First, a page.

In simple terms saline intrusion is the influx of sea water into an area that is not normally exposed to high salinity levels. This could be the inflow of seawater into a fresh water wetland or a fresh water aquifer. Both are likely to impact estuaries.
In some areas natural barriers such as mangroves or sand ridges (cheniers) separate the ocean from wetlands or fresh water habitats. Breaks can be created in these barriers allowing seawater to access the areas behind them. These breaks can occur in a number of was such as naturally from the action of storms or flooding, by human intervention such a dredging for navigation or erosion from boat wash, or by the activities of animals such as feral water buffalo in the Northern Territory which strip vegetation to form of swim channels and wallows.
As sea levels rise, their saline water will be able to overcome natural barriers to move into low lying areas now dominated by freshwater. Rising sea levels will also push seawater into coastal fresh water aquifers. While this impact may not be noticed on the surface it could affect groundwater that seeps into estuaries.
Figure 1. Saltwater-freshwater interface in: (a) an unconfined (hypothetical) coastal aquifer; and (b) the same aquifer under a sea-level rise scenario. In the sea-level rise scenario, abstraction from the coastal boreholes would be reduced or stopped altogether due to the intrusion of saline water into the aquifer.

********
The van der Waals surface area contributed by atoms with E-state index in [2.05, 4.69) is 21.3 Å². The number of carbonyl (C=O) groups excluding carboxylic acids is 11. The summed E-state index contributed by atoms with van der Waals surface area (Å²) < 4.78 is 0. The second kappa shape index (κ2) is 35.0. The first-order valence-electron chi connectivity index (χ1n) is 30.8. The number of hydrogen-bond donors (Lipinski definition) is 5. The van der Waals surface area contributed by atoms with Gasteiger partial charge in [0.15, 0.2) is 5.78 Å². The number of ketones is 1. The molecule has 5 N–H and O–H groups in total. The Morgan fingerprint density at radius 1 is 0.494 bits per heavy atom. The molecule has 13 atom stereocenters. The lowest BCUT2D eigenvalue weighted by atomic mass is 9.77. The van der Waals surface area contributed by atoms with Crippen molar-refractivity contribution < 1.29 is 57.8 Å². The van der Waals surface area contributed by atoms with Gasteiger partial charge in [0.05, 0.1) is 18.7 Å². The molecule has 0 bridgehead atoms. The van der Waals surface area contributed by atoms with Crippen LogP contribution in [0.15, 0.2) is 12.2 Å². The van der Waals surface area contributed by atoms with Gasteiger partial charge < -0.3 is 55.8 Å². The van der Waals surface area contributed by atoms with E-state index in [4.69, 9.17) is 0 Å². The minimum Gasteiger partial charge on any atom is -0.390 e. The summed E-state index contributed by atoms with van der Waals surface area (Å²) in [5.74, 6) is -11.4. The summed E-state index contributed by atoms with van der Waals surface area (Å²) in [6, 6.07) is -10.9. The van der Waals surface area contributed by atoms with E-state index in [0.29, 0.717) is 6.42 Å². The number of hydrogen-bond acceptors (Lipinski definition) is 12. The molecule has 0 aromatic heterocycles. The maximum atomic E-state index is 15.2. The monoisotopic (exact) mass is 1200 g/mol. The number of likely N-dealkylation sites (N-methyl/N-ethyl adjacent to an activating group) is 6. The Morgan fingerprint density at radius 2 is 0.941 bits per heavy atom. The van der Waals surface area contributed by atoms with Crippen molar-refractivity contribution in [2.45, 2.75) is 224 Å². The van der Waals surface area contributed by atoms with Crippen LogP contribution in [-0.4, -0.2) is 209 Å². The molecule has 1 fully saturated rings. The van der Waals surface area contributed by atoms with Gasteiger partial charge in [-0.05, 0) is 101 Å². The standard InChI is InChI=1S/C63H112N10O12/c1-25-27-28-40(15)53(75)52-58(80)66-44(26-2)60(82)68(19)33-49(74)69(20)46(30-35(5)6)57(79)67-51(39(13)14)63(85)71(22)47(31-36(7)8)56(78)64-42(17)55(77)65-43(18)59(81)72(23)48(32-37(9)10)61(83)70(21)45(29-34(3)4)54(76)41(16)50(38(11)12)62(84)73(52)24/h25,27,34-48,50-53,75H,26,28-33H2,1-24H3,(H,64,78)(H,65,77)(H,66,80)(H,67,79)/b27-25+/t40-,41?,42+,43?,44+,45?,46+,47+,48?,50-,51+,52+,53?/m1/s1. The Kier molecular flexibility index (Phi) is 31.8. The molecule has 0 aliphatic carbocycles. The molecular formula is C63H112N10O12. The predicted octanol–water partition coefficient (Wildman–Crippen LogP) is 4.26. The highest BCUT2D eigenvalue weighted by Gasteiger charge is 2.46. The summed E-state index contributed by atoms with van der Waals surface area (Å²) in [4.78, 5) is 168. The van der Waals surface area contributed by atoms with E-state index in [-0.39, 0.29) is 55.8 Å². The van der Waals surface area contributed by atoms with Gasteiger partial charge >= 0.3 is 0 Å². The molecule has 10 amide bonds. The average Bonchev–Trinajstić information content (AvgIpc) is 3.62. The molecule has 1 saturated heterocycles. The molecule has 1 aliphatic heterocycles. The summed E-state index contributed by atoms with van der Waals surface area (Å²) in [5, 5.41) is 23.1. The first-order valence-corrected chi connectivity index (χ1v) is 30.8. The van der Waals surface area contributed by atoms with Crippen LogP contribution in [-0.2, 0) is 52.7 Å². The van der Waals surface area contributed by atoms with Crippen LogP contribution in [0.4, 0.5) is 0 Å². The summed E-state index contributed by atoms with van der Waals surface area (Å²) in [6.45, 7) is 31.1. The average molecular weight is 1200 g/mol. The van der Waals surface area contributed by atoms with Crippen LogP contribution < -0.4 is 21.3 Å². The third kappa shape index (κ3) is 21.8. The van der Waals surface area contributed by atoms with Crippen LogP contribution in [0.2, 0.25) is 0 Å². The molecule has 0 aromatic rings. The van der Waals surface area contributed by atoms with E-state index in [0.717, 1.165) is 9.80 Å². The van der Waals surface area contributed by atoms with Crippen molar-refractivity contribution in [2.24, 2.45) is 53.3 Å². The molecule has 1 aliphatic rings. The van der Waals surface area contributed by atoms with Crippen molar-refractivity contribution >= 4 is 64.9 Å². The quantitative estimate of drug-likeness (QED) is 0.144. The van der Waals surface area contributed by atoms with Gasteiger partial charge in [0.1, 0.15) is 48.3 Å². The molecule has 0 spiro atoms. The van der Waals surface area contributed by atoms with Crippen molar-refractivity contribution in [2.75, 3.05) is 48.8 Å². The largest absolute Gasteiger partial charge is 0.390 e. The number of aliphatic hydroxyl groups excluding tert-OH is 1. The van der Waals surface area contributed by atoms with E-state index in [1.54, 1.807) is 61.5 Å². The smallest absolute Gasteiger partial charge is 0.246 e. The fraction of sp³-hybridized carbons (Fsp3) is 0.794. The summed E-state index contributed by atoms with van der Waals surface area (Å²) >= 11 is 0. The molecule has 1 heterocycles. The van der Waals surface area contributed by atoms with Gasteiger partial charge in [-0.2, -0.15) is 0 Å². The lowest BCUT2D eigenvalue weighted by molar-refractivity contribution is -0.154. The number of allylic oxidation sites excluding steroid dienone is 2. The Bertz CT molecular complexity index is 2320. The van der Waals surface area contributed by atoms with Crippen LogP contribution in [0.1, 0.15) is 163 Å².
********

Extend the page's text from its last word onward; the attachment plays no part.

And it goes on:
One of the projected impacts of climate change is a potential increase in the number of severe cyclones and or an increase in the intensity of storms in general. Larger storms produce larger storm surges and this combined with a rise in sea level could result in much higher rates of coastal erosion which would in turn impact on the levels of saline intrusion.
Not all actions will increase saline intrusions. It is possible to reduce or prevent seawater from intruding, particularly in areas where the major cause of the intrusion is the breakdown of barriers, by preventing the further loss of barriers or reconstructing damaged barriers. There are many examples of these types of mitigation actions in from the barrages at the mouth of the Murray River to much simpler earthen weirs on rivers in NT . While these have proven to be effective in some in cases, their long-term impact and there environmental impact and effectiveness in light of climate change and sea level rise is unclear in most cases.
Work on the Mary River, in the Northern Territory, has shown that almost 250 km2 of wetlands has been affected due to saline intrusion. The major impact is the death of the salt sensitive vegetation (such as the melaleucas), which is replaced with mudflat vegetation and eventually salt tolerant Mangroves.
Figure 2. Melaleuca Deaths from Saline Intrusion on the Mary River, Northern Territory, .
The Mary River wetlands have been shown to be highly productive and their loss would have an impact not only on local communities dependant on them but also commercial fishing. The key question being addressed by Northern Territory government is whether or not mitigation actions can be cost effective, i.e. will the economic benefits of mitigation outweigh the costs. Initial research suggests that even just taking into account tangible benefits such as fishing and grazing that mitigation will have an economic benefit .
More on potential impacts of sea-level rise and climate change on coastal aquifers (UNSW)